The experiments are carried out on the same setup as in [8]. The cuvette is installed in the ball bearings of the vertical metal supports and driven into rotation by a stepper motor (Fulling Motor FL86STH118-6004A). A high-speed camera (CamRecord CL600x2) and a continuous DPSS laser (KLM-532/h-1000) stationary in the laboratory reference frame are used to study the flow structure. The working fluid is a water-glycerol solution with kinematic viscosity

The flow structure is characterized by the Ekman number

3.1 Linear Regimes of Inertial Wave

In a rotating cylinder with sloping ends, librations can excite various resonance wave regimes. The strongest resonant response can be expected when the inertial modes–eigenfrequencies of a rotating fluid in a closed cavity–are excited. These regimes are characterized by large-scale fluid oscillations. On the other hand, due to the wall inclination relative to the rotation axis, inertial wave beams can focus on closed trajectories. To identify the regimes, we plot the time-averaged velocity of the oscillatory flow

There is a set of peaks in Fig. 2:

Eigenfrequencies of the inertial modes depend only on the geometry of the cavity, and their values are most easily calculated for a straight cylinder [1]. Therefore to estimate the theoretical values of frequencies

where

Attractors are characterized by the convergence of wave beams to the limit cycle and are denoted as A(n,m), where n and m are the number of reflections from the horizontal and vertical walls in the axial section, respectively. The focusing effects into A(2,1) attractor are observed in the frequency range

In the frequency range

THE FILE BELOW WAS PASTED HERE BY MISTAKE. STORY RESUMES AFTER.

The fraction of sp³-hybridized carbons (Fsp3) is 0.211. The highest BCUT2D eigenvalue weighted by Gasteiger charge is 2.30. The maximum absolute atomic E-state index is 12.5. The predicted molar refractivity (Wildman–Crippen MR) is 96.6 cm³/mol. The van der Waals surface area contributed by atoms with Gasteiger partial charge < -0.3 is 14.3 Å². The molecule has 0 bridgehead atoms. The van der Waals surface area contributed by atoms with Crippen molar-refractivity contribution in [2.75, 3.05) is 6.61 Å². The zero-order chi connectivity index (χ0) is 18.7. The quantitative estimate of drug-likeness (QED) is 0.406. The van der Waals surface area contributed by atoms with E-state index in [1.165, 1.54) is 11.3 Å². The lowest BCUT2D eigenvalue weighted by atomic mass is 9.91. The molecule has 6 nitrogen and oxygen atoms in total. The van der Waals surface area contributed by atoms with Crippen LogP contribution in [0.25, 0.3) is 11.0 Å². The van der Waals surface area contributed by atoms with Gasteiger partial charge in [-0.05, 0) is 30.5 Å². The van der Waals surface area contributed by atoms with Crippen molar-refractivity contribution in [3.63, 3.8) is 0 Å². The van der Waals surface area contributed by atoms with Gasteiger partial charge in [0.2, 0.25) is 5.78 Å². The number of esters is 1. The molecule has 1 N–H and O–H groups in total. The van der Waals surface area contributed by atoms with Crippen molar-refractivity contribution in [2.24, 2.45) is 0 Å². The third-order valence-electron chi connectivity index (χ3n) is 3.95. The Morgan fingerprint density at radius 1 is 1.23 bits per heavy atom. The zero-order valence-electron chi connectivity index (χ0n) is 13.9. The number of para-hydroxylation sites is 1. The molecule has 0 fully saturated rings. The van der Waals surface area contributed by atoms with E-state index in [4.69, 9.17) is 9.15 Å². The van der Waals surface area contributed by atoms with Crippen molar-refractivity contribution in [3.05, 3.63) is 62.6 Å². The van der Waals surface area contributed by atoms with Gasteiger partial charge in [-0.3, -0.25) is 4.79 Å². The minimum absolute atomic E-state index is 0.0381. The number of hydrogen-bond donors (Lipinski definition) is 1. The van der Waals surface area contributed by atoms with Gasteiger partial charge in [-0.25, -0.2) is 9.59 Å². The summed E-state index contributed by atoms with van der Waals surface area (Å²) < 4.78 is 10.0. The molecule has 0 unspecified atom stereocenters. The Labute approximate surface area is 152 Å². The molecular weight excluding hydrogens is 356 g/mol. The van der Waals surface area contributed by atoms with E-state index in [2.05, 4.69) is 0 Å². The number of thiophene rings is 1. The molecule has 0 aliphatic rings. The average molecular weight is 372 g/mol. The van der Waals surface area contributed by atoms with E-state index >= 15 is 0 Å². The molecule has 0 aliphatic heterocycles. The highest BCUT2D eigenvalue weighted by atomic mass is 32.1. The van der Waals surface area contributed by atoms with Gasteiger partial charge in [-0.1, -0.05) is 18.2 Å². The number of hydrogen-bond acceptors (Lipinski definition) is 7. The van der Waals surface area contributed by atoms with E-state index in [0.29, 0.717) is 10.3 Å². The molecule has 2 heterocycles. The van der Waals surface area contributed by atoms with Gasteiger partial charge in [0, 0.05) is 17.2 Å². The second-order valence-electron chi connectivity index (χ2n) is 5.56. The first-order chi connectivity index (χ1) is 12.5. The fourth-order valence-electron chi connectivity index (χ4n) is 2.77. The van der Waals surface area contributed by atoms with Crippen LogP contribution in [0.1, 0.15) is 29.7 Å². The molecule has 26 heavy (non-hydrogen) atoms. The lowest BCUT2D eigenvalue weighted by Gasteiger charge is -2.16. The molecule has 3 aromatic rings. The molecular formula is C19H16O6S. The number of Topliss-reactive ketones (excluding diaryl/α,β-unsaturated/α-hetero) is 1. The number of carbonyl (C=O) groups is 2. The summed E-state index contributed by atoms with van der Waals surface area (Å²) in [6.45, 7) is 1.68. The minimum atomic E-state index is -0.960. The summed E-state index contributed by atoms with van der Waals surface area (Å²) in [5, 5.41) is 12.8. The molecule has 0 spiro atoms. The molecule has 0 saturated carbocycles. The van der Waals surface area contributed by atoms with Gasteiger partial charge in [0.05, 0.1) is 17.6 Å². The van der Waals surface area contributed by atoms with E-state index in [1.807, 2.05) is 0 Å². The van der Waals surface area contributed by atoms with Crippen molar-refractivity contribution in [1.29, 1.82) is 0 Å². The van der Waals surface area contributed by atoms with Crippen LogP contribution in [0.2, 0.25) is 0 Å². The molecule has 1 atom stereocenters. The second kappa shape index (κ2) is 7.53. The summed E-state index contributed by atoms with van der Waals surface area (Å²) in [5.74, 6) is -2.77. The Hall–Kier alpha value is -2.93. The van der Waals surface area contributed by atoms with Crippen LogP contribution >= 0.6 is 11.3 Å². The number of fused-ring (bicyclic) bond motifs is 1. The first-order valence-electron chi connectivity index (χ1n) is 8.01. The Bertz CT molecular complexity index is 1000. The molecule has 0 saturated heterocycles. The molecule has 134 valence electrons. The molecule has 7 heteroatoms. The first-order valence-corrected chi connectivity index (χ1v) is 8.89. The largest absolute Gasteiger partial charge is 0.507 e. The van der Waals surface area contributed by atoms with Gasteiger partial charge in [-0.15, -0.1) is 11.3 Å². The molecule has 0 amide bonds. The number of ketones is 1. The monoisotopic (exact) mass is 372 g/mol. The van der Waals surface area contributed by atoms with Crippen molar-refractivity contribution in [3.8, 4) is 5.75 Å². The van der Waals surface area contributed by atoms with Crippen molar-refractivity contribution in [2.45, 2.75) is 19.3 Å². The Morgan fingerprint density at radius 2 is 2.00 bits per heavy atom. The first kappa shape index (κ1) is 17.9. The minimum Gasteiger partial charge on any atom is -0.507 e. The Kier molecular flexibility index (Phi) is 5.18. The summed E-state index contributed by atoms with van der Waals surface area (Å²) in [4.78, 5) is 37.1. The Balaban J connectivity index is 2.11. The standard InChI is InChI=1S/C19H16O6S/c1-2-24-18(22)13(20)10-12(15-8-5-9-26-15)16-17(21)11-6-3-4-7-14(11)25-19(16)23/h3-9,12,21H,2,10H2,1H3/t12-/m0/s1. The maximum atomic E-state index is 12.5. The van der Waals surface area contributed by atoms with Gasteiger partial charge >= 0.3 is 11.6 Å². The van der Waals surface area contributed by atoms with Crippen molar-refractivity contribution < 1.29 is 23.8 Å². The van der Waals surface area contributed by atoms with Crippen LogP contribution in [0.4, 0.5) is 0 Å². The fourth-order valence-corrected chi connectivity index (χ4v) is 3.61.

Thus, the cavity geometry supports various wave regimes, which differ in the spatial distribution of wave energy: inertial modes, inertial wave attractor and symmetric reflection of wave beams. The first regime–inertial modes–is characterized by the global fluid oscillations in the cavity. The structure of instantaneous flow is a system of oscillating vortices, the sign of vorticity in which periodically changes (Figs. 3a and 3b). The excitation of the inertial mode M(2,1,1) corresponds to the strongest inertial response of the fluid to the libration forcing (Fig. 2). The next discovered regime is the A(2,1) wave attractor. In this regime, the fluid oscillates along a relatively thin closed trajectory formed by the attractor branches (Figs. 3c and 3d). The focusing of wave beams is ensured by the presence of two inclined boundaries: sequential reflection leads to the narrowing of the wave beam and reaching the limit cycle. The last regime of symmetric wave reflection can be obtained by the first two reflections of beams emitted from the sharp cavity corners (Figs. 3e and 3f). Visually, the C(2,1) regime strongly resembles the A(2,1) attractor and is also accompanied by a local increase in the inertial response (Fig. 2). The main difference is that for the C(2,1) regime, the closed trajectory obtained in the experiments is not a limit cycle. To better understand the behaviour of fluid motion in various regimes, we attach a series of videos (see supplementary materials). The video demonstrates the dynamics of velocity fields in the axial section of the cavity; the colour shows the vorticity.